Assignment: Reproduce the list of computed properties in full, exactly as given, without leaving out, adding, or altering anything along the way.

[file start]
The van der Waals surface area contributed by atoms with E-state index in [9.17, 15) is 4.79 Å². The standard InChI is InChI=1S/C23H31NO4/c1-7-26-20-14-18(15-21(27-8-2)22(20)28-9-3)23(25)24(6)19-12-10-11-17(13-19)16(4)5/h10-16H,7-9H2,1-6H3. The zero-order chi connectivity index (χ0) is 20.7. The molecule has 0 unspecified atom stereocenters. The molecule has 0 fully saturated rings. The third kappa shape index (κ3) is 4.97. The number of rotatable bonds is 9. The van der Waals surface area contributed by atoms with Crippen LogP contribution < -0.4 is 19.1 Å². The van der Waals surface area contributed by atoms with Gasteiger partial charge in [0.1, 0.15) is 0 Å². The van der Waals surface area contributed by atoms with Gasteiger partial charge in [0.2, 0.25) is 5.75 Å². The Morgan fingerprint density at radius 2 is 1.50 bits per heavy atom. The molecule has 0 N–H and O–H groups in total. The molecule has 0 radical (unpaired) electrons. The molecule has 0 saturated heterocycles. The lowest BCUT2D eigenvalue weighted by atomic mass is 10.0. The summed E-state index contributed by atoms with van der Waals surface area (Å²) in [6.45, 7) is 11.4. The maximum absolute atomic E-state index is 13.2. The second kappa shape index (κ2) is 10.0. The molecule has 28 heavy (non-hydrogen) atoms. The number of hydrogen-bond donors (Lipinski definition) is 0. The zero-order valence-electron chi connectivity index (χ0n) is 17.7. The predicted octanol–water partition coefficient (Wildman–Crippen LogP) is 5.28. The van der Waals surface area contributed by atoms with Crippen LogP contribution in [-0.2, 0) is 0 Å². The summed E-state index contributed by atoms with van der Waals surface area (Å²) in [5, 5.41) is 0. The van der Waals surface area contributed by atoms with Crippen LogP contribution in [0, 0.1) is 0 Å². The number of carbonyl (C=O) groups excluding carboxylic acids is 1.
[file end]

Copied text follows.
The van der Waals surface area contributed by atoms with E-state index in [9.17, 15) is 4.79 Å². The standard InChI is InChI=1S/C23H31NO4/c1-7-26-20-14-18(15-21(27-8-2)22(20)28-9-3)23(25)24(6)19-12-10-11-17(13-19)16(4)5/h10-16H,7-9H2,1-6H3. The zero-order chi connectivity index (χ0) is 20.7. The molecule has 0 unspecified atom stereocenters. The molecule has 0 fully saturated rings. The third kappa shape index (κ3) is 4.97. The number of rotatable bonds is 9. The van der Waals surface area contributed by atoms with Crippen LogP contribution < -0.4 is 19.1 Å². The van der Waals surface area contributed by atoms with Gasteiger partial charge in [0.1, 0.15) is 0 Å². The van der Waals surface area contributed by atoms with Gasteiger partial charge in [0.2, 0.25) is 5.75 Å². The Morgan fingerprint density at radius 2 is 1.50 bits per heavy atom. The molecule has 0 N–H and O–H groups in total. The molecule has 0 radical (unpaired) electrons. The molecule has 0 saturated heterocycles. The lowest BCUT2D eigenvalue weighted by atomic mass is 10.0. The summed E-state index contributed by atoms with van der Waals surface area (Å²) in [6.45, 7) is 11.4. The maximum absolute atomic E-state index is 13.2. The second kappa shape index (κ2) is 10.0. The molecule has 28 heavy (non-hydrogen) atoms. The number of hydrogen-bond donors (Lipinski definition) is 0. The zero-order valence-electron chi connectivity index (χ0n) is 17.7. The predicted octanol–water partition coefficient (Wildman–Crippen LogP) is 5.28. The van der Waals surface area contributed by atoms with Crippen LogP contribution in [-0.2, 0) is 0 Å². The summed E-state index contributed by atoms with van der Waals surface area (Å²) in [5, 5.41) is 0. The van der Waals surface area contributed by atoms with Crippen LogP contribution in [0, 0.1) is 0 Å². The number of carbonyl (C=O) groups excluding carboxylic acids is 1.